The 3 Most Important Questions in Investing

“Know what you own, and know why you own it.” – Peter Lynch

1. What do you own?

2. Why do you own it?

3. How long do you plan on holding it for?

So simple, it seems, but there are many investors who cannot answer these three most basic questions.

At the end of last year, an acquaintance told me that he had purchased the United States Oil Fund (“USO”). In his view, Crude Oil was going higher and in buying USO he would stand to profit when it did. How has his prediction played out?

Pretty good, if looking at the spot price of Crude Oil, which is up over 30% through September. But in assuming the USO ETF would closely approximate this gain, he couldn’t have been more off, with USO down 1% over the same time period.


What did he get wrong?

For one thing, he did not know what he owned. Yes, he knew the ticker, but like undoubtedly many others in the USO ETF (over $3 billion in assets), he thought he was getting the spot price of Crude Oil when really he was getting Crude Oil futures. They are not the same thing.

One can learn that in reading the 68 page USO prospectus, but as we know no one reads such trivial things. And even if one did bother to read the entire prospectus, the jargon is so thick that even many investment professional would have a hard time understanding what they were reading.

I’ll try to break it down here in simpler terms.

USO is designed to track the “daily” price movements of West Texas Intermediate (“WTI”) light, sweet Crude Oil. The word “daily” is very important as it implies that one cannot assume, in any period more than one day, that USO’s return will mirror the return of Crude Oil.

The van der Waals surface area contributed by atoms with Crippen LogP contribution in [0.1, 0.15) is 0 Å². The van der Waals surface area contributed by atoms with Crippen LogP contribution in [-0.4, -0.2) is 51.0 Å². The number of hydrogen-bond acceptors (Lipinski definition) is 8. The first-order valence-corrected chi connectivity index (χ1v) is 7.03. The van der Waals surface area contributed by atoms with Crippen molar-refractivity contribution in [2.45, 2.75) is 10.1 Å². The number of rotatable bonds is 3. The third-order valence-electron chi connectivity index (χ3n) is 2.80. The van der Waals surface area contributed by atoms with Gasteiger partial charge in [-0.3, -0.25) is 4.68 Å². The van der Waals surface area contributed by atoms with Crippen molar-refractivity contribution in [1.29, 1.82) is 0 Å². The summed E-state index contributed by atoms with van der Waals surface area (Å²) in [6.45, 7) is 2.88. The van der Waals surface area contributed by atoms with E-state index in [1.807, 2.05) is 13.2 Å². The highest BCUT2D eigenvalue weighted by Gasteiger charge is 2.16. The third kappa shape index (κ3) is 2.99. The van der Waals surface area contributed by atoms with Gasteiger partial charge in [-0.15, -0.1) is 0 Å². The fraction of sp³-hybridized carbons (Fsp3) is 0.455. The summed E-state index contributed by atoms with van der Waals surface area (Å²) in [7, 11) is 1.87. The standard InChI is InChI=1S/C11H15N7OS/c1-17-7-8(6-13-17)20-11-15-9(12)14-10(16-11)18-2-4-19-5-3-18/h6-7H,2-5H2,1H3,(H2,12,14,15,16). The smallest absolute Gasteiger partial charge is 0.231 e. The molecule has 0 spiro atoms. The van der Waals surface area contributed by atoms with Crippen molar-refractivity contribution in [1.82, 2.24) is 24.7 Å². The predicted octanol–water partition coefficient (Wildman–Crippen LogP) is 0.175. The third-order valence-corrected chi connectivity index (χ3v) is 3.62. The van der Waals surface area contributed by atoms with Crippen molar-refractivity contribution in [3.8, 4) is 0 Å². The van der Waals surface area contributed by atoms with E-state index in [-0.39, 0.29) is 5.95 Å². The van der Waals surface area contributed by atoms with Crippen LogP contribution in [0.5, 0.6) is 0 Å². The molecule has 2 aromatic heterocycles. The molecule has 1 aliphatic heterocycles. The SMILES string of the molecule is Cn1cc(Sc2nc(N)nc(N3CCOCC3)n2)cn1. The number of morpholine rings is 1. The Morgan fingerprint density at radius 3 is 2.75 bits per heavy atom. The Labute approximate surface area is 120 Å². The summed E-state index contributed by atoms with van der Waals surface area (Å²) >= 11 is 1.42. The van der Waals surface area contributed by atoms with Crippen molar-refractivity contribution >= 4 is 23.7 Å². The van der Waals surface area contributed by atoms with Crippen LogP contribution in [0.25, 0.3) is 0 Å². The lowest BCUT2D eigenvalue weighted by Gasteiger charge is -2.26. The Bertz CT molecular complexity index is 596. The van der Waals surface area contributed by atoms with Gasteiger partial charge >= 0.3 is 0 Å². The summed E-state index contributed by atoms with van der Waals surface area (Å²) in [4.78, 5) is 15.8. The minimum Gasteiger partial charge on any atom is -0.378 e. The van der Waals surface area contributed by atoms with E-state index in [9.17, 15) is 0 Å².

Because, again, USO is not buying Crude Oil and storing it. It is not the Strategic Petroleum Reserve. It is buying the “front month” Crude Oil futures contract (closest to expiration) and rolling that over into the “next month” (2nd closest to expiration) when the contract approaches expiration.

In this “roll,” problems can arise when the next month contract is higher than the front month contract. This situation is known as “contango” and looks like this:


Are you still with me?

Good. The problem with contango is that you are buying the next month contract at a higher price than the front month contract you have sold. And if nothing changes over the next few weeks (contango persists and the spot price of Crude Oil hasn’t moved), the next month contract will move down to the spot price over time as it becomes the new front month contract. Then, when you “roll” again the following month, you lock in a loss as you sell at that lower price.

Over time, if contango persists, these losses or underperformance versus spot Crude can add up. Looking at the history of the USO ETF, Crude futures have been in contango most of the time.


The result? USO is down 84% since inception in 2006 versus a loss of 28% in the spot price of Crude Oil over the same time period. This is a stunning gap, particularly for those investors who thought they were getting spot Crude Oil in buying USO.


Now, one could argue that in the future we’re going to see backwardation (downward-sloping futures curve) instead of contango which would have the opposite effect, with USO potentially outperforming the spot price. Perhaps we will or perhaps contango will continue to be the norm. I don’t know and neither does anyone else.

Which is all the more reason to question the logic of investing in something where you couldn’t predict how it would perform even if you could accurately predict the performance of the underlying asset. You don’t ever really know what you own with USO over long periods because it is highly dependent how the futures curve and path of that curve will look.

In reading their prospectus, it may also be dependent on whether “parties involved with USO” choose to “act in a manner other than the best interests of USO and the shareholders,” which said parties seem to be allowed and incentivized to do. From page 16: